The government’s punitive action policy of introducing a traffic light system has meant that, starting from 3rd December what was possible under level 2 is only possible with a Pfizer jab “pass”. In other words, people in the South Island which has been relatively Covid19 free, have been able to partake in social and economic activities with limitations (such as mask wearing and physical distancing). But, all such activities are now privileges exclusive to people with a Pfizer jab “pass” without justification. For example, out of those who were enjoying exercise in the gym or a swim till now, from 3rd December, 2021 can only do so if they have a Pfizer “pass”.
The irony is that the government claims that this policy is designed to provide some normality for the Xmas festive season. Sure, some businesses will revive their fortunes, some will be back working, and so economy will pick up- but – how would the government and health and social services will deal with the growing number of infections which have already disrupted health care delivery, growing acute and chronic mental illness, trauma and associated morbidity that will be pushed back due to serving Covid19 patients?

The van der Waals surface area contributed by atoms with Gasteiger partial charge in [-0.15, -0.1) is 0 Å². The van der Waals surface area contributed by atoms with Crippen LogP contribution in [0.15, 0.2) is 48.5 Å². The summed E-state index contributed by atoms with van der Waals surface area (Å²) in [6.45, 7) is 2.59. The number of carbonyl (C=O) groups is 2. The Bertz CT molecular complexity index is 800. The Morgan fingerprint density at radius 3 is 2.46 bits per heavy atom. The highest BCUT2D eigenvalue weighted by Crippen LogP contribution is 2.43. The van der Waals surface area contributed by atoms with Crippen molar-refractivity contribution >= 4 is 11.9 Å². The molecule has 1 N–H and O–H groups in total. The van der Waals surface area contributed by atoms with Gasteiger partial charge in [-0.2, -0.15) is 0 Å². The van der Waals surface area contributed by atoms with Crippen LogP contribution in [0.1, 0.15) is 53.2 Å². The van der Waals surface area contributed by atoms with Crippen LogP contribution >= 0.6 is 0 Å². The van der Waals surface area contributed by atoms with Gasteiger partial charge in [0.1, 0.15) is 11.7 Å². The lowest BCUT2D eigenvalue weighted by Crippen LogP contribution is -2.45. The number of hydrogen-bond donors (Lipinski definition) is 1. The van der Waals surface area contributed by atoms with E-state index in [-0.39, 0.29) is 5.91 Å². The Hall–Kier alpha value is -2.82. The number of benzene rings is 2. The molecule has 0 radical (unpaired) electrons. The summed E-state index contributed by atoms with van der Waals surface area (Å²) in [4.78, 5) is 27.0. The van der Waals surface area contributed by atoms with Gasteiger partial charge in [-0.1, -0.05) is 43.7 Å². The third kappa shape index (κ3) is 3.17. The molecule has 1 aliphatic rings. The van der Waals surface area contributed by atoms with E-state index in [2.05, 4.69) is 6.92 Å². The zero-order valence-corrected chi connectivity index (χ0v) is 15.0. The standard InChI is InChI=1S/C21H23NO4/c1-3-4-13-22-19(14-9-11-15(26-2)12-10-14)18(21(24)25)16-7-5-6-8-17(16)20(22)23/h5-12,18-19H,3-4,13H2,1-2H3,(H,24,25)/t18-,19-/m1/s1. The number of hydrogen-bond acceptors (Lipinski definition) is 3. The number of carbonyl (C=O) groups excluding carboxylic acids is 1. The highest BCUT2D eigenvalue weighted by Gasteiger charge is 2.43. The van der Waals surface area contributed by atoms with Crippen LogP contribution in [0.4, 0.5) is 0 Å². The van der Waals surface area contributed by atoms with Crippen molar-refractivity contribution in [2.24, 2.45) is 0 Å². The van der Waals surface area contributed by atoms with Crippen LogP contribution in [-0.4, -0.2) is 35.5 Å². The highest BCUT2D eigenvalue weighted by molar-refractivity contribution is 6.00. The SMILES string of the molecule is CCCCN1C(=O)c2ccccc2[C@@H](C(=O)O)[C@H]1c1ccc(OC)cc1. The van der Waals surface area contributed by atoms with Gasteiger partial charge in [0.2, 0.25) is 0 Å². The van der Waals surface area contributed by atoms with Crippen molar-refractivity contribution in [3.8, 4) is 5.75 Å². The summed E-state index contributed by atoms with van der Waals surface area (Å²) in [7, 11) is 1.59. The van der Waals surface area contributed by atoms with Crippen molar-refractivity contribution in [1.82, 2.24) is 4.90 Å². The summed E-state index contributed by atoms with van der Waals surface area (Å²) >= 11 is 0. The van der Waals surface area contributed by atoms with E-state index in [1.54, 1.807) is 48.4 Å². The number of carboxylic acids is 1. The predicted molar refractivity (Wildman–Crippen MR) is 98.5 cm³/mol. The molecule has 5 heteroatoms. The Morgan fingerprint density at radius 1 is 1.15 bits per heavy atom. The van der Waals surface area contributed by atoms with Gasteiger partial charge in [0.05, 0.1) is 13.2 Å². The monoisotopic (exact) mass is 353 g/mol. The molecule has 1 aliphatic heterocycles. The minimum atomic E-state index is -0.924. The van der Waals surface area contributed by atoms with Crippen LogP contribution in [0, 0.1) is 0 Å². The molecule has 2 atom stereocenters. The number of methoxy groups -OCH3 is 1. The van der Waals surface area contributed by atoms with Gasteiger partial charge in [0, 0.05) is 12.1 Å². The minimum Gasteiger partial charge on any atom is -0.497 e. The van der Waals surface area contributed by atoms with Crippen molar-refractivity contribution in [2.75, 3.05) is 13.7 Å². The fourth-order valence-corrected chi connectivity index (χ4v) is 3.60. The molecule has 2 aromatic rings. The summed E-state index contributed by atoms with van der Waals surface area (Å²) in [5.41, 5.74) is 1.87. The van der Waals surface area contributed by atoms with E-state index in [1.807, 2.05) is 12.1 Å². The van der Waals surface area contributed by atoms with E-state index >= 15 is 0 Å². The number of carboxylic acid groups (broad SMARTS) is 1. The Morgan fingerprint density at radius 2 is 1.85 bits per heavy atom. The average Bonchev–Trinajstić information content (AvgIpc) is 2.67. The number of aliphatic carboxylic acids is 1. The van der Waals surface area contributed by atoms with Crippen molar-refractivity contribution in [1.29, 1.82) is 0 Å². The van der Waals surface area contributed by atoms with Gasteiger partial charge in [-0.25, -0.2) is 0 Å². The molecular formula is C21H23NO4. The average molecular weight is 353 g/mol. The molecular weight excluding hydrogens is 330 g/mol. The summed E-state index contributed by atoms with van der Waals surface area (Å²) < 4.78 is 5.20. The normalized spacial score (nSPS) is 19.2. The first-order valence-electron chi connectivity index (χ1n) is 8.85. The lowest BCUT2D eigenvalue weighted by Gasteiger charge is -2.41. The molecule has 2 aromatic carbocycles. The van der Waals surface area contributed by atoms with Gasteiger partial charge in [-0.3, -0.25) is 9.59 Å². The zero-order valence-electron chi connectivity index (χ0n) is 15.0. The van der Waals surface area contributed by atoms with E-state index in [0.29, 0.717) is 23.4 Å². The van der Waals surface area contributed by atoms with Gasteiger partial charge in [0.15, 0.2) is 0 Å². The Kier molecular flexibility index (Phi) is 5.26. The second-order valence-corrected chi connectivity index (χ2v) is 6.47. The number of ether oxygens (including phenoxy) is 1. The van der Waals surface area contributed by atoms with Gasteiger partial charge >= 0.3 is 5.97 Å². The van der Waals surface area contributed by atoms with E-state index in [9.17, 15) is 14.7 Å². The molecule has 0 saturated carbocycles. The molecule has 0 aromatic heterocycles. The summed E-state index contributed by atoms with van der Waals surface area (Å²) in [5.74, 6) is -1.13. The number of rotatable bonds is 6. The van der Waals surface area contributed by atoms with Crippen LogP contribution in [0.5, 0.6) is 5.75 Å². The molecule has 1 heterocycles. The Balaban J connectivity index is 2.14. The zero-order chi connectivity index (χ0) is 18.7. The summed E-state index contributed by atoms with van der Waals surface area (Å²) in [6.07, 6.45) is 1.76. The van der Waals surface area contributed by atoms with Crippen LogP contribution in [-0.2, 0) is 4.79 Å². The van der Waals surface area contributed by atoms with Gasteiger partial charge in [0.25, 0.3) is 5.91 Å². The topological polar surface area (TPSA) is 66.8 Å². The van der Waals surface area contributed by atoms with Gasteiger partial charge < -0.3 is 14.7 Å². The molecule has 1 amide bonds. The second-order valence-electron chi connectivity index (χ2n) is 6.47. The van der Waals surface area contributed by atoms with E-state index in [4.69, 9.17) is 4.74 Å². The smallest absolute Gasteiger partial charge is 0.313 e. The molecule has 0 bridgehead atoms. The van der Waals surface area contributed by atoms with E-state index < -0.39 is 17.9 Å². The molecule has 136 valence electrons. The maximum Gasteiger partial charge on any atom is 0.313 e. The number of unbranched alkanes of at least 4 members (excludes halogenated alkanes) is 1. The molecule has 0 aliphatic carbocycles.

Déjà vu! The same motives/inspirations but different settings/context!
Under level 2 Covid19 Alert, we in the South Island, have been relatively safe from Covid19 and Delta. Nevertheless, I, along with family and friends have had our double Pfizer vaccine. Therefore, this editorial is NOT an anti-vaccination sentiment. This editorial is about exposing and standing up to the bully management culture that is ripe in New Zealand (Shahtahmasebi, 2004, 2016).
Shahtahmasebi, S. (2004). Quality of life: A case report of bullying in the workplace. ScientificWorldJournal, 4, 118-123.
Shahtahmasebi, S. (2016). Bullying: a personal or social trait? Journal of Socialomics, 5(3), 178. doi: 10.41 72/2167-0358.1000178
Shahtahmasebi, S. (2019a). Suicide prevention strategy: buzzwords and personal opinions. Dynamics of Human Health (DHH), 6(2), http://www.journalofhealth.co.nz/?page_id=1838.
Shahtahmasebi, S. (2019b). A “Wellbeing” approach: flawed politics or a gimmick? Dynamics of Human Health (DHH), 6(2), http://www.journalofhealth.co.nz/?page_id=1830.
Shahtahmasebi, S., & Pridmore, S. (2021a). Addressing Suicide: a commentary. Dynamics of Human Health (DHH), 8(4).
Shahtahmasebi, S., & Pridmore, S. (2021b). Addressing suicide: The final nail in the mental illness coffin? J Altern Med Res, 14(1), forthcoming.